So your purpose in gospel ministry is to call the sheep, not to entertain the goat; and so you need to measure your success by your faithfulness to sound the voice of the Shepherd, by your faithfulness to preach the gospel as you’ve received it. The problem you’ve been commissioned to solve is not bad marriages, strained relationships, hurt feelings, or societal injustices. Ultimately, the problem you’ve been commissioned to solve is that the world is blind to the glory of Jesus. And the only prescription to remedy that blindness is God’s sovereign work of regeneration. And the only means by which that miracle of regeneration takes place is the proclamation not of ourselves, but of the Word of God, that Jesus Christ has died, risen, and been exalted as Lord over all. Preach that Word; it is sufficient to open blind eyes, and nothing else is. Let’s pray.
Father, grant that we would all believe that message from the core of our being. Grant that there are some within the sound of my voice who need to repent over the way that they’ve thought of ministry, the way that they’ve conducted themselves in ministry. May it not be a preaching to the choir, as encouraging as it may be. May it be that You strengthen the health of Your church via this Word. Grant that all of Your people would esteem the glory of Jesus so highly that we would never dream of offering them anything else to draw them, because we believe that He is the most glorious draw ever. Grant that we would see the beauty of Jesus, and bring that to bear on the way that we conduct ourselves in ministry, in evangelism. Grant that we would evangelize. Make us obedient to our commission to speak to unbelievers about this glorious message of the God who overcomes blindness by sovereign regeneration.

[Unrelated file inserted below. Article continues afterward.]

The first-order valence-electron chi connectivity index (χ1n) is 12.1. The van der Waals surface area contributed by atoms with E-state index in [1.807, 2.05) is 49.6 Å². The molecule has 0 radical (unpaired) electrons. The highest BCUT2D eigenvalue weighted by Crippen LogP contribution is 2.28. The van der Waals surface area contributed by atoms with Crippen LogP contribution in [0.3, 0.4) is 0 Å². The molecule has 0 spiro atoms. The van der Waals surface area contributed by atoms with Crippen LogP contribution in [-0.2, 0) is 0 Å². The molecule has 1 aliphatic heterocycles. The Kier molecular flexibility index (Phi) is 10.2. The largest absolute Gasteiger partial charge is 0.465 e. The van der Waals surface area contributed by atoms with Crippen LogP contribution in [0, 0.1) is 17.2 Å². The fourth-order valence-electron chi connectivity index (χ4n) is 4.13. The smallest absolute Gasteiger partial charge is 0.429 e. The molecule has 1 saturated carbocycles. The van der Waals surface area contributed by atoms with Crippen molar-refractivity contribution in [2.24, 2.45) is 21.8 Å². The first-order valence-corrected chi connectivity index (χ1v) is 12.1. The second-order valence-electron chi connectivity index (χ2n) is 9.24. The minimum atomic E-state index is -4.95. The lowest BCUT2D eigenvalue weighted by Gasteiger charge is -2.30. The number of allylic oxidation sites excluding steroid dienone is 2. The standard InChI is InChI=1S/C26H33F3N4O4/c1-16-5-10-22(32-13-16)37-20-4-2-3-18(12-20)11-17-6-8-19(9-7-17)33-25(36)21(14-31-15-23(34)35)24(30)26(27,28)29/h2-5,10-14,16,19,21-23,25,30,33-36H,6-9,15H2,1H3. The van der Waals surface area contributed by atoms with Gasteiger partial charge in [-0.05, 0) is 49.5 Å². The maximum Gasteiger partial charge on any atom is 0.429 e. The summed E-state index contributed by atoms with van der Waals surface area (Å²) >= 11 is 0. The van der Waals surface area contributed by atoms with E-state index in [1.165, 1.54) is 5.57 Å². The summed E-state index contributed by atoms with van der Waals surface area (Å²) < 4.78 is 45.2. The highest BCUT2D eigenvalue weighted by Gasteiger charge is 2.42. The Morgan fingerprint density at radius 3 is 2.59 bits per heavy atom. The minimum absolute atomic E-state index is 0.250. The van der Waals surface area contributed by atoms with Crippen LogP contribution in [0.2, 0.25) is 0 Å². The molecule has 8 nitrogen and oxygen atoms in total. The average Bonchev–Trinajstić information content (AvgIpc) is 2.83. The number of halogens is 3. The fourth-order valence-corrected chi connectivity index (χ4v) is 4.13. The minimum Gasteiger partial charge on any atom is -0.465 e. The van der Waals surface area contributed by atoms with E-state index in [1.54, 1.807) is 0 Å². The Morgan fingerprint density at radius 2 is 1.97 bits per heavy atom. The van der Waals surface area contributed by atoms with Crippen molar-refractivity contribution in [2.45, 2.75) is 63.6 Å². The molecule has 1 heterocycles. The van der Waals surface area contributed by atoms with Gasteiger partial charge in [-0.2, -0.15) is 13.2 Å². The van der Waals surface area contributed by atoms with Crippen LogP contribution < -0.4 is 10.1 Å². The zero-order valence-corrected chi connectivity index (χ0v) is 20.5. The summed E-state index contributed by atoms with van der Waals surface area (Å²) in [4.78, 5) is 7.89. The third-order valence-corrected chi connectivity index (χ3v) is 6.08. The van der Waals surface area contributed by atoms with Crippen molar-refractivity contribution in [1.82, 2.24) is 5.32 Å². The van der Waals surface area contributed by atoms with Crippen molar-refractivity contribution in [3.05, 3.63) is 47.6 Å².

Father, if there are some within the sound of my voice who are yet laboring under the burden of their sins, a lost sheep who has yet to come into the fold, I pray that You would use the power of Your gospel to quicken them this moment. Let light shine in their heart.
And, Father, ultimately, may You sanctify Your church by even this message that we’ve preached this hour, the messages that are being preached this week. Strengthen and sanctify Your church so that You have the church that You are worthy of having, so that Your glory would be magnified among the nations, we pray in Jesus’ name. Amen.